Jan 1, 2008|
2007: The Famous Five
We had dubbed 2007 as the 'year of the unknown' in our review of 2006 and predictions for 2007 a year back - 'unknown' because we were not sure whether the Indian economy would continue to fare as well as in the previous three years. Or whether 2007 will see the Sensex repeating its performance of the previous three years. The economy did fare well, and the Sensex roared as it had done in the previous years. But the 'unknowns' that hit us were the sub-prime crises emanating from the US, the Indian rupee's nerve wracking upward move, the P-Note shocker from the SEBI and valuations of power stocks (which moved from being high to disagreeably high!).
Here are the famous five that we believed crowded investors' minds during the year.
Sub-prime: What an impact did this have on global markets and financial system! 'Subprime' was perhaps the biggest event that marred both the international and the domestic stock markets in 2007. Most of the world's well-known financial giants like Bear Sterns, Lehman Brothers and Merrill Lynch created complex derivatives based on sub prime loans, which were marked to market and sold. The crisis arose when defaults on these sub prime loans surfaced having a dampening effect on other forms of credit as well. While big hedge funds such as Bear Stearns amongst others had to report bankruptcy, global banks were not spared either and the largest of the lot i.e., Citigroup reported a massive 60% drop in its third quarter earnings for the year. Since complex financial instruments were created around these sub prime loans, valuing the same proved to be a difficult task, as a result of which, the extent of the crisis could not be gauged.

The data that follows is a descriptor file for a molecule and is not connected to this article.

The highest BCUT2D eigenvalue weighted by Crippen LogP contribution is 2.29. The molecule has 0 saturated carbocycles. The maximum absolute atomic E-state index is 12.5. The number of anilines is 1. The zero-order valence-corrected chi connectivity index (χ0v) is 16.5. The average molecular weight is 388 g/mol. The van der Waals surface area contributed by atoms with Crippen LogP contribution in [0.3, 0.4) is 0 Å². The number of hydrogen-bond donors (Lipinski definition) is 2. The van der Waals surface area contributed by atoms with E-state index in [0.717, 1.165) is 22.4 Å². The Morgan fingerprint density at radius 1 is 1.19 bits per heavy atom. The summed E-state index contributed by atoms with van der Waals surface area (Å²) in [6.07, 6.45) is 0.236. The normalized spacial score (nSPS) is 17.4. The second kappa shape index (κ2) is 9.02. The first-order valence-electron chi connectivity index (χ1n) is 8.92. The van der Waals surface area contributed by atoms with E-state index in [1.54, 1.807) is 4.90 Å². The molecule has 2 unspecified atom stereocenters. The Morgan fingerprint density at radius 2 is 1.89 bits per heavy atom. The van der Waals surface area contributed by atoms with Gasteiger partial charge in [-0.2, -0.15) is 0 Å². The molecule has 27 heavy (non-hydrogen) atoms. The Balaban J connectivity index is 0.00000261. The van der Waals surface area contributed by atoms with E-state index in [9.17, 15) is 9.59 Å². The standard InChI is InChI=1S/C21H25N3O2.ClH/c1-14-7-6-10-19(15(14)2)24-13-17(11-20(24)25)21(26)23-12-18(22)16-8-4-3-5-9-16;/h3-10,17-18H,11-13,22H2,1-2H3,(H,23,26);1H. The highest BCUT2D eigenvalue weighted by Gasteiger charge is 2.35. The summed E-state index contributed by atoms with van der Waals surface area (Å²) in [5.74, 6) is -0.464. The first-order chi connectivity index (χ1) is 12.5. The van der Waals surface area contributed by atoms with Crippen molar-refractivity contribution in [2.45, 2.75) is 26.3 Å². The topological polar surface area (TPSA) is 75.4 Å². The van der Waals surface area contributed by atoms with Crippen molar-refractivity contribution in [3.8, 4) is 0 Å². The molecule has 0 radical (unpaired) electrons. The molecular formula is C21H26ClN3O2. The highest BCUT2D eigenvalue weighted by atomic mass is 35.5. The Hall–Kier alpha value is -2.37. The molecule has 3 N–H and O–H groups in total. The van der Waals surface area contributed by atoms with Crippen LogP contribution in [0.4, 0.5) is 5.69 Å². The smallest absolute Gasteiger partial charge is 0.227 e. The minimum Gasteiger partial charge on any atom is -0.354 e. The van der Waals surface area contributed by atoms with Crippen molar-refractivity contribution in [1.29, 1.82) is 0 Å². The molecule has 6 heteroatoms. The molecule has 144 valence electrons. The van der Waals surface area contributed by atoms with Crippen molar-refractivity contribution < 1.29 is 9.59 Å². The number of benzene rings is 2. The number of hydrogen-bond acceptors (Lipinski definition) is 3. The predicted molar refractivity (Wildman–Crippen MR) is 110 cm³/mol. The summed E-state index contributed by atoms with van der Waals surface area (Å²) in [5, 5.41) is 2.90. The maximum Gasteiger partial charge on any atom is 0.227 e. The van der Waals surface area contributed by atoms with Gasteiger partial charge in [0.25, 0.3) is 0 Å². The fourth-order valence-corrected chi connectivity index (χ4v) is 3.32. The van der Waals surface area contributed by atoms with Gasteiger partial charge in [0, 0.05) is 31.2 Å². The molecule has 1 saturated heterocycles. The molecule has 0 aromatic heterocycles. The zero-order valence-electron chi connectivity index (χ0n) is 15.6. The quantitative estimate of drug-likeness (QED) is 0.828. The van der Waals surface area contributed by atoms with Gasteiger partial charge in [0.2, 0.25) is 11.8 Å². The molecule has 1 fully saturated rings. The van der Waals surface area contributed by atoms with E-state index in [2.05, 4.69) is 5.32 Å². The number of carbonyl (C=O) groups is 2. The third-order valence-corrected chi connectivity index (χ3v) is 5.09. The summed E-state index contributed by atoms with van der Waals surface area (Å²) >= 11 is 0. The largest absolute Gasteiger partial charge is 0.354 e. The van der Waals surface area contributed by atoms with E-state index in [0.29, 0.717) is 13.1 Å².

The overall uncertainty that followed took its toll on global equity markets - until the US Federal Reserve and its counterpart in Europe decided to
unleash a fresh dose of cheap money (to the defaulters, of course!). This liquidity injection was because the sub-prime crisis had dried up liquidity in the global financial markets as concerns of a contagion spread far and wide.